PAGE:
BPZOO has cared for seals for over five decades and as a waterfront community, is dedicated to connecting visitors to the importance of marine mammal conservation.

“The team is excited to welcome the new harbor seals to our pod at the Buttonwood Park Zoo. We are grateful to have this opportunity to create new zoo families through partnerships with our accredited zoo neighbors and the Association of Zoos and Aquariums (AZA). ” said Gary Lunsford, Zoo Director.

All three seals are currently visible in the seal habitat, located in the middle of the Zoo.

Keeper Kyler with Yellow the Harbor Seal

Pictured Above: Conway

About Atlantic Harbor Seals

Seals are part of a group of mammals called pinnipeds, which translates to “fin-footed”. There are a total of 18 species in the Phocidae family. Harbor seals are part of the true seal family. All true seals have short forelimbs, or flippers. They also lack external ear flaps and instead have a small hole (opening to the ear canal) on either side of their head. Harbor seals live in temperate coastal habitats along the northern coasts of North America, Europe, and Asia. They weigh up to 285 pounds and measure up to 6 feet in length. In North America males are slightly larger than females, and seals in Alaska and the Pacific Ocean are generally larger than those found in the Atlantic Ocean. Harbor seals, like all marine mammals, are protected under the Marine Mammal Protection Act and are currently listed as Least Concern according to the International Union for the Conservation of Nature (IUCN).

A Gift That Lasts All Year! 

BPZOO Memberships make a perfect gift for the animal lover in your life.

Art Gone Wild

Art Gone Wild

AN ANIMAL INSPIRED ONLINE AUCTION

The auction opens on Monday, November 27th, and closes on Monday, December 11th, 2023 at 9:00pm.

BPZOO’s Art Gone Wild online auction, now in its 10th year, features over 35 unique art creations by your favorite zoo artists.

Calling all animal aficionados and art enthusiasts! Get ready to embark on a wild journey as we unveil the Art Gone Wild online auction, celebrating its 10th year of unleashing the creativity of our talented zoo residents.

Our artists in residence are not your typical painters—some use paws, claws, tails, and scales to create masterpieces that are truly one-of-a-kind. It’s a wild world out there, and our zoo animals are ready to showcase their artistic prowess!

Join us as we present over 35 unique art creations crafted by your favorite zoo artists. Each masterpiece comes meticulously wrapped in plastic and includes a card, a photo of the artist (yes, the animal!), a certificate of authenticity, and some fascinating fun facts about the creators behind the brushstrokes.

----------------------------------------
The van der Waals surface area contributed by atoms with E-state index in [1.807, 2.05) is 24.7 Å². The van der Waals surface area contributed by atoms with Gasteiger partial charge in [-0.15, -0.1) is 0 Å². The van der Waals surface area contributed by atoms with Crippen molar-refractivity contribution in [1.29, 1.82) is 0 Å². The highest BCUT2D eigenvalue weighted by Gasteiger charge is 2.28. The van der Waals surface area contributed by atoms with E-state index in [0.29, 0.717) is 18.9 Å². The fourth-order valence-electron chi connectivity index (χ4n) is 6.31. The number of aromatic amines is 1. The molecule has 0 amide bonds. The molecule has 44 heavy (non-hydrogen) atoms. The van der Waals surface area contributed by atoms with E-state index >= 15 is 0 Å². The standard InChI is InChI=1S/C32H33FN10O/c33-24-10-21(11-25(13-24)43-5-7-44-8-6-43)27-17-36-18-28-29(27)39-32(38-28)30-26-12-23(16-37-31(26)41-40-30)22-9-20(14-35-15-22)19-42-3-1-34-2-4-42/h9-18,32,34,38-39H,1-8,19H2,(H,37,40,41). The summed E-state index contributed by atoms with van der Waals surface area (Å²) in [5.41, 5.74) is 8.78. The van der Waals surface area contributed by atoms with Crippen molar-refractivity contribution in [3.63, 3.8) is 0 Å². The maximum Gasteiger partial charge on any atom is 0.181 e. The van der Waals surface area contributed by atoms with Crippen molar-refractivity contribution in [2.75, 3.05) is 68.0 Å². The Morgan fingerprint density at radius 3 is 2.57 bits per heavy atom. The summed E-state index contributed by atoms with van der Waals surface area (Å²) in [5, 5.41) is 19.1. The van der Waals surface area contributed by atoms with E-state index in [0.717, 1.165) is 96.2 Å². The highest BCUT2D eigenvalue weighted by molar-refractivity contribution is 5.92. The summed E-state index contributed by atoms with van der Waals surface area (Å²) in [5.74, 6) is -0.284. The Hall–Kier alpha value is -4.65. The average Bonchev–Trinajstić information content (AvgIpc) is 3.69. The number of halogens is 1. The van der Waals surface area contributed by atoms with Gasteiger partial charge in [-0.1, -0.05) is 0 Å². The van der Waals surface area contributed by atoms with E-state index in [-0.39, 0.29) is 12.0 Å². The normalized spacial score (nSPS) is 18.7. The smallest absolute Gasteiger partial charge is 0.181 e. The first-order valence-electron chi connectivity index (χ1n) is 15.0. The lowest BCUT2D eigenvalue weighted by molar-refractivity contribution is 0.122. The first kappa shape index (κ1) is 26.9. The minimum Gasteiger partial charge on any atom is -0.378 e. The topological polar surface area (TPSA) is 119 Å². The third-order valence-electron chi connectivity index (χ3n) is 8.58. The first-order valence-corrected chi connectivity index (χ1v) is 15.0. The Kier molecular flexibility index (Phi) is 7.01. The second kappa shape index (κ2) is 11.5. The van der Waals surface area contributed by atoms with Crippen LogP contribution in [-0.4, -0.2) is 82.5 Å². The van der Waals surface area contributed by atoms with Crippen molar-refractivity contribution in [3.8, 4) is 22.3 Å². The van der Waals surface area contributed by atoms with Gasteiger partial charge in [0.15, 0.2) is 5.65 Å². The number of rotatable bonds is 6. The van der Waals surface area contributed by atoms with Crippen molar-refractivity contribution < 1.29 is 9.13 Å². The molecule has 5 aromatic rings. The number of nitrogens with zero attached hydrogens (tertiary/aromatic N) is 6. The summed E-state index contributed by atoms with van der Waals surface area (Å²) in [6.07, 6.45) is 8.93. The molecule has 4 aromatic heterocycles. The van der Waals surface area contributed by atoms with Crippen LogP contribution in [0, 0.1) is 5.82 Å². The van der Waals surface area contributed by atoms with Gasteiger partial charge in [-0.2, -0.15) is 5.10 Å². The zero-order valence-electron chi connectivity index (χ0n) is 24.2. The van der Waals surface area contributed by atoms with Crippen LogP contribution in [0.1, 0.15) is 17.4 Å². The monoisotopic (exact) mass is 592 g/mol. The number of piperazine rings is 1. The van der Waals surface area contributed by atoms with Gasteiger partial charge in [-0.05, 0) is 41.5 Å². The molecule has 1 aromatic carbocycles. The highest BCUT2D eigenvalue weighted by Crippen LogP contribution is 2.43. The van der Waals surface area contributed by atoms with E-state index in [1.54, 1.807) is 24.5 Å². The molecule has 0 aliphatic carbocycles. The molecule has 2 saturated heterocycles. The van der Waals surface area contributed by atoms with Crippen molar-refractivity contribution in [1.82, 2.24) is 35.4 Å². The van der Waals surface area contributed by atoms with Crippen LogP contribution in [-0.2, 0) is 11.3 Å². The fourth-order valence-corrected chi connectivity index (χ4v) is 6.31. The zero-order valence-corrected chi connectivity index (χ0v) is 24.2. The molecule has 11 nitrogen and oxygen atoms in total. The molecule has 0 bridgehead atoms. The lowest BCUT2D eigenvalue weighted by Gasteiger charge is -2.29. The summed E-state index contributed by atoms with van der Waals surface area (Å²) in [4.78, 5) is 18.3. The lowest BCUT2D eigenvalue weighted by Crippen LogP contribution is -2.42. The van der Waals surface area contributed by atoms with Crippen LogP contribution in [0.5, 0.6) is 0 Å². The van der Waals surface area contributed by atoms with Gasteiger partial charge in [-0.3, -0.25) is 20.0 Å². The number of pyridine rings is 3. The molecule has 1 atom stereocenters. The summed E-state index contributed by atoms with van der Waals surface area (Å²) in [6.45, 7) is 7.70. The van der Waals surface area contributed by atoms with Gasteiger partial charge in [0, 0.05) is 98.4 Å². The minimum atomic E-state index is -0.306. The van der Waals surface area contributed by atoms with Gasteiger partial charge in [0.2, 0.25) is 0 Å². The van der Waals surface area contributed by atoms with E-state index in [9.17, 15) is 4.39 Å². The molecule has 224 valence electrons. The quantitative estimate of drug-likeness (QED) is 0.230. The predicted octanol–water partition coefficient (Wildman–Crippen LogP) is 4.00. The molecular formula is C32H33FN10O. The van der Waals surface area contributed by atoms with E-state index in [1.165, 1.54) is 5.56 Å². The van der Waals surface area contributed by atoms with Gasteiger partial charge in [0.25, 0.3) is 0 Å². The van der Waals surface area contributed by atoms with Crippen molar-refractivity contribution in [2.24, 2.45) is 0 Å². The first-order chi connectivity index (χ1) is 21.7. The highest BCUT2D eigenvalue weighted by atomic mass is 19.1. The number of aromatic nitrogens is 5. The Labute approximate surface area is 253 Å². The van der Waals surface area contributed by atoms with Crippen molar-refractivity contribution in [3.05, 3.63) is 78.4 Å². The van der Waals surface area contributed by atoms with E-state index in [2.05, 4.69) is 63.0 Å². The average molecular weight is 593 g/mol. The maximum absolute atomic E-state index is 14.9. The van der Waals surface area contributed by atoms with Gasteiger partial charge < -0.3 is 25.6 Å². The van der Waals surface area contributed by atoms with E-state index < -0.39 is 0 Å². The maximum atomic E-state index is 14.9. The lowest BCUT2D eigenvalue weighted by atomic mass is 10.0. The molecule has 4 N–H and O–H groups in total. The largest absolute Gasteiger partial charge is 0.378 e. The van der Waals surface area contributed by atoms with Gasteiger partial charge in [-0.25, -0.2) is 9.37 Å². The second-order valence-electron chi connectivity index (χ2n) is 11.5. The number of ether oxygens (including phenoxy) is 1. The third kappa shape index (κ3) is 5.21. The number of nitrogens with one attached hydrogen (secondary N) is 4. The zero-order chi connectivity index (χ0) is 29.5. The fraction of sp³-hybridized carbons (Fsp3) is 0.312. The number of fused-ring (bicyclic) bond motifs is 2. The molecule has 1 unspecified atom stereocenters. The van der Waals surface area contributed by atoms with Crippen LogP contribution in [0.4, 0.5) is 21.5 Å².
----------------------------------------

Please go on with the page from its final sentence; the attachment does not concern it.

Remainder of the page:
But here’s the best part—when you bid on these incredible works of art, you’re not just adding a unique piece to your collection; you’re supporting the future of wildlife. All proceeds from Art Gone Wild go directly to fueling the Zoo’s education and conservation programs.

So, let your love for art and animals collide in this wild online auction, where every bid makes a difference!

Art Gone Wild

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 BPZOO Provides Home to Orphaned Black Bear Cubs 

 BPZOO Provides Home to Orphaned Black Bear Cubs 

BPZOO Provides Home to Orphaned Black Bear Cubs

New Bedford, Massachusetts: The Buttonwood Park Zoo has a deep, rich history of caring for black bears and is once again providing a home for an adorable pair of cubs recently orphaned in the wild.

BPZOO has been without black bears since last September, with the passing of 23-year-old Toby. He, along with two females Amy and Ursula, had lived at BPZOO since 2000.

The Alaska Department of Fish and Game contacted BPZOO in late June, inquiring if there was space for two cubs who had been orphaned because of bear/human conflicts in Homer and Eagle River in Alaska.

“Providing a home to orphaned, non-releasable wildlife is paramount to our mission,” said Zoo Director Gary Lunsford. “Given that BPZOO has been caring for black bears since our inception in 1894, we jumped at the opportunity to work with officials in Alaska to provide a forever home to these cubs in need.”

The two cubs, an approximately eight-month-old male, and a seven-month-old female, arrived at BPZOO the last week in August and are currently quarantining under the watchful eyes of BPZOO vet staff.

“We are already getting a clear picture of their individual personalities,” said BPZOO Veterinarian

Emmy Budas. “He is the sweet and gentle type – gently taking treats from us, while she is showing us her sassy side. Both cubs are eating well and appear to be in excellent health.”

After spending time getting to know their personalities, zookeepers and veterinarian staff carefully considered names for the cubs. With a nod to their Alaskan homeland, the male cub has been named Moose, the official state land mammal, and the female Oona, named after an inland lake, not far from Juneau.

Moose and Oona will remain in quarantine for approximately 30 days to ensure they are in good health and to give them time to adjust to their new environment.